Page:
Tuesday, June 15, 2010

Regimental Histories

A listing of known unit histories follows, with the most recent history being listed.  If you know of any not listed here, please email me.  Titles in bold are ones that I own, would like to find copies of the others.

The Bully Boys: In Camp and Combat with the 2nd Ohio Volunteer Infantry Regiment, 1861-1864. Compiled & Edited by Richard A. Baumgartner. 549 pgs. Hardcover with dust jacket, 6 x 9 format, illustrated, appendix, notes, bibliography & index. Blue Acorn Press. Huntington. WV. 2011

We Were The Ninth. A History of the Ninth Regiment, Ohio Volunteer Infantry April 17, 1861 to June 7, 1864. By Constantine Grebner translated and edited by Fredrick Trautmann. Kent State University Press. Kent. Ohio. 1987

Heroes of the Western Theater. Thirty-Third Ohio Veteran Volunteer Infantry. Lois J. Lambert. 559 pgs. Little Miami Publishing Co. Milford. Ohio. 2008

Fantastic Shadows Upon the Ground: The Thirty-fifth Ohio Volunteer Infantry in the Civil War. Greg Fugitt. Paper. 415 pgs. photos. maps. appendix. bibliography. index. Little Miami Publishing Co. Milford. Ohio. 2011
In the 50th Ohio Serving Uncle Sam: Memoirs of One Who Wore the Blue. Erastus Winters. Privately Printed. East Walnut Hills. Ohio. 1905

Dan McCook's Regiment, 52nd O.V.I.. A History of the Regiment, Its Campaigns and Battles. From 1862 to 1865. By Rev. Nixon B. Stewart. Sergt. Co. E., 52nd O.V.I. Published by the Author. 1900

Record of the Ninety-Fourth Regiment Ohio Volunteer Infantry in the War of the Rebellion. Prepared by a Committee of the Regiment. The Ohio Valley Press. Cincinnati. Ohio. ND.

The Story of a Thousand. Being a History of the Service of the 105th Ohio Volunteer Infantry, in the War of the Union from August 21, 1862 to June 6, 1865. By Albion W. Tourgee, LL. D. S. McGerald and Son. Buffalo. N.Y. 1896

Battery D, First Ohio Veteran Volunteer Light Artillery, It's Military History, 1861-1865. by The Committee. Samuel Cordell Frey, Alfred Sperry and Perez G. Clark. The Derrick Publishing Company. Oil City. PA. 1908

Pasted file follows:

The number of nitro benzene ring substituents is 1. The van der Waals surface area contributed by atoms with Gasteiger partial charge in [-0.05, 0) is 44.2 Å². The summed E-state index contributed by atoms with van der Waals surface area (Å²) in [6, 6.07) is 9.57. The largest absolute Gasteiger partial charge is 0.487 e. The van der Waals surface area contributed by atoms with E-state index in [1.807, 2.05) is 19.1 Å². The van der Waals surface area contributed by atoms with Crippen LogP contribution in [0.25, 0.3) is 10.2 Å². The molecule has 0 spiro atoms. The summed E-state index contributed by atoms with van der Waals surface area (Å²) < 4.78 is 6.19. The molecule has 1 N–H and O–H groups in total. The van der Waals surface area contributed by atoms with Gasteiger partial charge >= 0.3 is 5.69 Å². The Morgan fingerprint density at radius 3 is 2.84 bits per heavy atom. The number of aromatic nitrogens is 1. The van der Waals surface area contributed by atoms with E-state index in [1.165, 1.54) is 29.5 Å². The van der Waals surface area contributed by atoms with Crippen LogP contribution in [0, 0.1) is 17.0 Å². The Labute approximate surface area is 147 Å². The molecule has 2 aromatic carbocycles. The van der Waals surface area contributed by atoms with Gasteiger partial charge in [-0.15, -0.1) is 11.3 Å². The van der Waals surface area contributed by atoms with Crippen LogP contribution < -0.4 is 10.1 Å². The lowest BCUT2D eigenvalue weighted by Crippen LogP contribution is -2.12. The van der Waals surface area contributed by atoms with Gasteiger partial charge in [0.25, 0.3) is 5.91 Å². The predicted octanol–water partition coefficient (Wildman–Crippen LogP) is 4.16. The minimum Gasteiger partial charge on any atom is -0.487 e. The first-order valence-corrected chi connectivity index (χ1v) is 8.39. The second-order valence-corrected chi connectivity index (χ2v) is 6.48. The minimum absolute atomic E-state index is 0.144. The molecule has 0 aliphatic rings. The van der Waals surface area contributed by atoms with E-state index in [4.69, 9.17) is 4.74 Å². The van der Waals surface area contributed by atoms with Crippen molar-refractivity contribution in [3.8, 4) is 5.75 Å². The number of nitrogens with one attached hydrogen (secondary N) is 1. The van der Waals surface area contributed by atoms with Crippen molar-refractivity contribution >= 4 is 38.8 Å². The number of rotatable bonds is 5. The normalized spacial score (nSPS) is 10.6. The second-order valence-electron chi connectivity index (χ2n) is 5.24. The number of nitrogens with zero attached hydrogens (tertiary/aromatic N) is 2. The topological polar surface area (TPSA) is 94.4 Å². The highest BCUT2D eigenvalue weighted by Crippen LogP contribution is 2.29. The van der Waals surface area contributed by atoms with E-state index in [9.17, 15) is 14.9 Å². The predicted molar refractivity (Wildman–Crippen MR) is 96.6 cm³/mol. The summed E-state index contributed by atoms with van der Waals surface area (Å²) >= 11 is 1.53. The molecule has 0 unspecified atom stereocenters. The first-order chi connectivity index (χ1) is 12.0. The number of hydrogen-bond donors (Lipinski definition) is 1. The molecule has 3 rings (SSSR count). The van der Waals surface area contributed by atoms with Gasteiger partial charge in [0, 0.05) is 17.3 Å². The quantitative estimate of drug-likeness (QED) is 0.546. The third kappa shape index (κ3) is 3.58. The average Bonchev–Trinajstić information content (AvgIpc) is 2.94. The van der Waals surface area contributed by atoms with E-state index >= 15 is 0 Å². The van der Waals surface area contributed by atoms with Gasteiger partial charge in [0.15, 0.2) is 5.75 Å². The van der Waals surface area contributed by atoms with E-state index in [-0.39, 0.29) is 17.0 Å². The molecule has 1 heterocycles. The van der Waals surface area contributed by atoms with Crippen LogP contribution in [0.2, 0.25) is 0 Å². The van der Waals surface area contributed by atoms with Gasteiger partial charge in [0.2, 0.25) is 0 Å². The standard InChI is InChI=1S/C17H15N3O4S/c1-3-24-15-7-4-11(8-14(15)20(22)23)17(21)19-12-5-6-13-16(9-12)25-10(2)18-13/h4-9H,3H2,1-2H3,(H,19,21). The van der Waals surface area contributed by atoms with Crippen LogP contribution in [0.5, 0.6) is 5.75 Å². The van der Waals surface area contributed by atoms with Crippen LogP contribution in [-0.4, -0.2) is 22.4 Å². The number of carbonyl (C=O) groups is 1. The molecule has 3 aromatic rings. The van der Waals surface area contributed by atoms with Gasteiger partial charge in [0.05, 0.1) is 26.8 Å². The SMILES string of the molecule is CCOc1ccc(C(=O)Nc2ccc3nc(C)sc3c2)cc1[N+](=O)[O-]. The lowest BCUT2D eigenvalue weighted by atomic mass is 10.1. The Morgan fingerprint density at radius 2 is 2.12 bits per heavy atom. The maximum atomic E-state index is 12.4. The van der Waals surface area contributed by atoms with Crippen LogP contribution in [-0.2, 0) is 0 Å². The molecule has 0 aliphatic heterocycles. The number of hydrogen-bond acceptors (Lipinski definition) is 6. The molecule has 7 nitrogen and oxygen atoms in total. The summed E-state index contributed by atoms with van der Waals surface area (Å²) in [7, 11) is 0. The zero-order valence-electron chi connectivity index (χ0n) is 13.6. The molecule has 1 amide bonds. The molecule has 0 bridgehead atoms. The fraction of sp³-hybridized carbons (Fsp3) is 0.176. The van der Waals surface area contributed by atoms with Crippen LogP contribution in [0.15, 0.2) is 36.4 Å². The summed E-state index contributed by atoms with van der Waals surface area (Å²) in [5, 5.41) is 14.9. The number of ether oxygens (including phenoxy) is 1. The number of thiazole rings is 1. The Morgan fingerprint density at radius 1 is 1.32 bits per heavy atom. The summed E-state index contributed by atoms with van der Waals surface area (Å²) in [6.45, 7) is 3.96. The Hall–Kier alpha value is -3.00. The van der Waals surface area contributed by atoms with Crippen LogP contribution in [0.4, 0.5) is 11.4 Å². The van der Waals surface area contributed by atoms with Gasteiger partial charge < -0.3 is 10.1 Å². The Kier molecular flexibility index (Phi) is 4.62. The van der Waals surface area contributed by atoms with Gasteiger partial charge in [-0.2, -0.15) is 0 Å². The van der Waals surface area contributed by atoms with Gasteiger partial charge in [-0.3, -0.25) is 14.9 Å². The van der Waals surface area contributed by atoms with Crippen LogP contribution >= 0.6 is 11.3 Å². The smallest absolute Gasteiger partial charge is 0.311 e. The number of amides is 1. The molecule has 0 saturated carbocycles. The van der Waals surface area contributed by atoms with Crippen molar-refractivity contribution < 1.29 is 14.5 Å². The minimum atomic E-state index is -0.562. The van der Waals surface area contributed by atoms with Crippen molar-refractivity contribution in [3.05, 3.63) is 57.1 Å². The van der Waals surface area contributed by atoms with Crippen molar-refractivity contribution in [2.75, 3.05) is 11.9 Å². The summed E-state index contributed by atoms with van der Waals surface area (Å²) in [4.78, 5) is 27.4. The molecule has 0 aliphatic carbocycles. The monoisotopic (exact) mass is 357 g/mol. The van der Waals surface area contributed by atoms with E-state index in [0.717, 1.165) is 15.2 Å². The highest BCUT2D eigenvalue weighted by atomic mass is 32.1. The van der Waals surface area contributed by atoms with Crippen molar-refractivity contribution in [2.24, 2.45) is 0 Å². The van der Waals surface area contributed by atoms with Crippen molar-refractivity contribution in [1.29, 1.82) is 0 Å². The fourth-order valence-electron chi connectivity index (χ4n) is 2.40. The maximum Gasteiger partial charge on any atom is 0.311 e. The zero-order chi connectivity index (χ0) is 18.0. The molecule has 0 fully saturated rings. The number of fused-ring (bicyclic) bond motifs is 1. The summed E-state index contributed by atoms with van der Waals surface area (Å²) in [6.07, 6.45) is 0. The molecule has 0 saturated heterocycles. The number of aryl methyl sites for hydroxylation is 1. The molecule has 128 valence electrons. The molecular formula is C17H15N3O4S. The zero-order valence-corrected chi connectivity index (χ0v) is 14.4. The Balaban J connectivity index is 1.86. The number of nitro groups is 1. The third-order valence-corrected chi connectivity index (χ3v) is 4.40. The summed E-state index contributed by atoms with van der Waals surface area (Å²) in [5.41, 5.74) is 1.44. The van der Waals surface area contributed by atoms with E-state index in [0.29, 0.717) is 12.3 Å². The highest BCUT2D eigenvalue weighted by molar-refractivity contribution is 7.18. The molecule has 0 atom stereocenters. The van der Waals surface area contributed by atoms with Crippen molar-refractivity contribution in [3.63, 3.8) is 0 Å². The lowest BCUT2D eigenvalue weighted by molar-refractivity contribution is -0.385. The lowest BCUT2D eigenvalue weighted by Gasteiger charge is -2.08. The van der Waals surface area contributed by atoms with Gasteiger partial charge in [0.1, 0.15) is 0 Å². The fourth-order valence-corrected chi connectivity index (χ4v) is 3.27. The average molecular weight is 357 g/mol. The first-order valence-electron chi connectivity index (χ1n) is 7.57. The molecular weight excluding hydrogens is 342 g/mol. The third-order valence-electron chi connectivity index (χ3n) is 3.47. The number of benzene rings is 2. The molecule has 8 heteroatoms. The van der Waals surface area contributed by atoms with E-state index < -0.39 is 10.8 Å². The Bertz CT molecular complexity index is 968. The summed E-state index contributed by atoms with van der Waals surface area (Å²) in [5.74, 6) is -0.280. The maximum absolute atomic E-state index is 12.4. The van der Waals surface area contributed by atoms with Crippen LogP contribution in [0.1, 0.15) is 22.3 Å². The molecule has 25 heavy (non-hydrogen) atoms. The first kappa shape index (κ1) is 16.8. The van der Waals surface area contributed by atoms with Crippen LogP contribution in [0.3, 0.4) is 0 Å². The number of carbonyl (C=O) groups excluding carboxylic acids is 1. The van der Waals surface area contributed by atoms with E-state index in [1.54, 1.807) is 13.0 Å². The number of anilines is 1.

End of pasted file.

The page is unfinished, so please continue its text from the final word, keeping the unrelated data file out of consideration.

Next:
That Body of Brave Men: The U.S. Regular Infantry and the Civil War in the West. by Mark W. Johnson. The Regular Brigade of the Army of the Cumberland, the 15th, 16th, 18th and 19th United States Infantry Regiments. Da Capo Press. Cambridge. MA. 2003

Monday, June 14, 2010

Ohio Organization at Perryville

I Corps - Major General Alexander M. McCook
   3rd Division - Brigadier General Lovell H. Rousseau
      9th Brigade - Colonel Leonard A. Harris
         2nd Ohio - Lieutenant Colonel John Kell
         33rd Ohio - Lieutenant Colonel Oscar F. Moore
         94th Ohio - Colonel Joseph W. Frizell
      17th Brigade - Colonel William H. Lytle
         3rd Ohio - Colonel John Beatty
         10th Ohio - Lieutenant Colonel Joseph W. Burke
   10th Division - James S. Jackson
      33rd Brigade - William R. Terrill
         105th Ohio - Colonel Albert S. Hall
         Battery D, 1st Ohio Light Artillery (1 section) - Second Lieutenant Nathaniel M. Newell
      34th Brigade - Colonel George P. Webster
         50th Ohio - Lieutenant Colonel Silas A. Strickland
         98th Ohio - Lieutenant Colonel Christian Poorman
         121st Ohio - Colonel William P. Reed

Other Corps Units Engaged (from III Corps)
         9th Ohio - Lieutenant Colonel Charles Joseph
         35th Ohio - Colonel Ferdinand Van Derveer
         52nd Ohio - Lieutenant Colonel D. T. Cowen
         18th United States - Major Frederick Townsend

Tuesday, June 8, 2010